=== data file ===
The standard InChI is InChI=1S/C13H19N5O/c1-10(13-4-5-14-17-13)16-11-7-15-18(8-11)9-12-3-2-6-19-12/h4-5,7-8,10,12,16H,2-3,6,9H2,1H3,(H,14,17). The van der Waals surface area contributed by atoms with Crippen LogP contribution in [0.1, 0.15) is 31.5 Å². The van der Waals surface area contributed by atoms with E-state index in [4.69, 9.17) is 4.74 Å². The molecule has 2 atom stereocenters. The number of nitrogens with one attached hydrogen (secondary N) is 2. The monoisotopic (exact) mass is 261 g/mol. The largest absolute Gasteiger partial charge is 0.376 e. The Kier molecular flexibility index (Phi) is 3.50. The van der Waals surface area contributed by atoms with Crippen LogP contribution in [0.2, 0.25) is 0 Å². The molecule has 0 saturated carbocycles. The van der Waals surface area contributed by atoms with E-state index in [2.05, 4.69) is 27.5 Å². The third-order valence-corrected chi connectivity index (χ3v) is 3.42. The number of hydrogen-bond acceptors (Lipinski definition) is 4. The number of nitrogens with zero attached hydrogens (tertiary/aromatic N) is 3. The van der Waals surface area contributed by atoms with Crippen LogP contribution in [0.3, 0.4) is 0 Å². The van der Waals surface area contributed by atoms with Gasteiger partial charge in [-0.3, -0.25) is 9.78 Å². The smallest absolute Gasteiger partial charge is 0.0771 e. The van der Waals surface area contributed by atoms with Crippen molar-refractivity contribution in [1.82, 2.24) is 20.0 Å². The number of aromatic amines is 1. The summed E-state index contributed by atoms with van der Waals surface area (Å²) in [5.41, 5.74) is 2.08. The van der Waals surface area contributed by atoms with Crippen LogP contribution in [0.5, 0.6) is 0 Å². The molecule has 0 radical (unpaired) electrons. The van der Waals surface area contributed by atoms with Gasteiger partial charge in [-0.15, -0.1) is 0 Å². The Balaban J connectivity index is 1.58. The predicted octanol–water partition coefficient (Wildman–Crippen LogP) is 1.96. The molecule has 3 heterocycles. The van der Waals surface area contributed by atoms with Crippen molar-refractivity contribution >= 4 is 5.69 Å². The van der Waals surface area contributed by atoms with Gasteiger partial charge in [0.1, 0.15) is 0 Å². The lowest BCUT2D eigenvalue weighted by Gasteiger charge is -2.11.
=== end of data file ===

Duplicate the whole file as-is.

The standard InChI is InChI=1S/C13H19N5O/c1-10(13-4-5-14-17-13)16-11-7-15-18(8-11)9-12-3-2-6-19-12/h4-5,7-8,10,12,16H,2-3,6,9H2,1H3,(H,14,17). The van der Waals surface area contributed by atoms with Crippen LogP contribution in [0.1, 0.15) is 31.5 Å². The van der Waals surface area contributed by atoms with E-state index in [4.69, 9.17) is 4.74 Å². The molecule has 2 atom stereocenters. The number of nitrogens with one attached hydrogen (secondary N) is 2. The monoisotopic (exact) mass is 261 g/mol. The largest absolute Gasteiger partial charge is 0.376 e. The Kier molecular flexibility index (Phi) is 3.50. The van der Waals surface area contributed by atoms with Crippen LogP contribution in [0.2, 0.25) is 0 Å². The molecule has 0 saturated carbocycles. The van der Waals surface area contributed by atoms with E-state index in [2.05, 4.69) is 27.5 Å². The third-order valence-corrected chi connectivity index (χ3v) is 3.42. The number of hydrogen-bond acceptors (Lipinski definition) is 4. The number of nitrogens with zero attached hydrogens (tertiary/aromatic N) is 3. The van der Waals surface area contributed by atoms with Crippen LogP contribution in [0.3, 0.4) is 0 Å². The van der Waals surface area contributed by atoms with Gasteiger partial charge in [-0.3, -0.25) is 9.78 Å². The smallest absolute Gasteiger partial charge is 0.0771 e. The van der Waals surface area contributed by atoms with Crippen molar-refractivity contribution in [1.82, 2.24) is 20.0 Å². The number of aromatic amines is 1. The summed E-state index contributed by atoms with van der Waals surface area (Å²) in [5.41, 5.74) is 2.08. The van der Waals surface area contributed by atoms with Crippen LogP contribution in [0.5, 0.6) is 0 Å². The molecule has 0 radical (unpaired) electrons. The van der Waals surface area contributed by atoms with Gasteiger partial charge in [-0.15, -0.1) is 0 Å². The Balaban J connectivity index is 1.58. The predicted octanol–water partition coefficient (Wildman–Crippen LogP) is 1.96. The molecule has 3 heterocycles. The van der Waals surface area contributed by atoms with Crippen molar-refractivity contribution >= 4 is 5.69 Å². The van der Waals surface area contributed by atoms with Gasteiger partial charge in [0.1, 0.15) is 0 Å². The lowest BCUT2D eigenvalue weighted by Gasteiger charge is -2.11.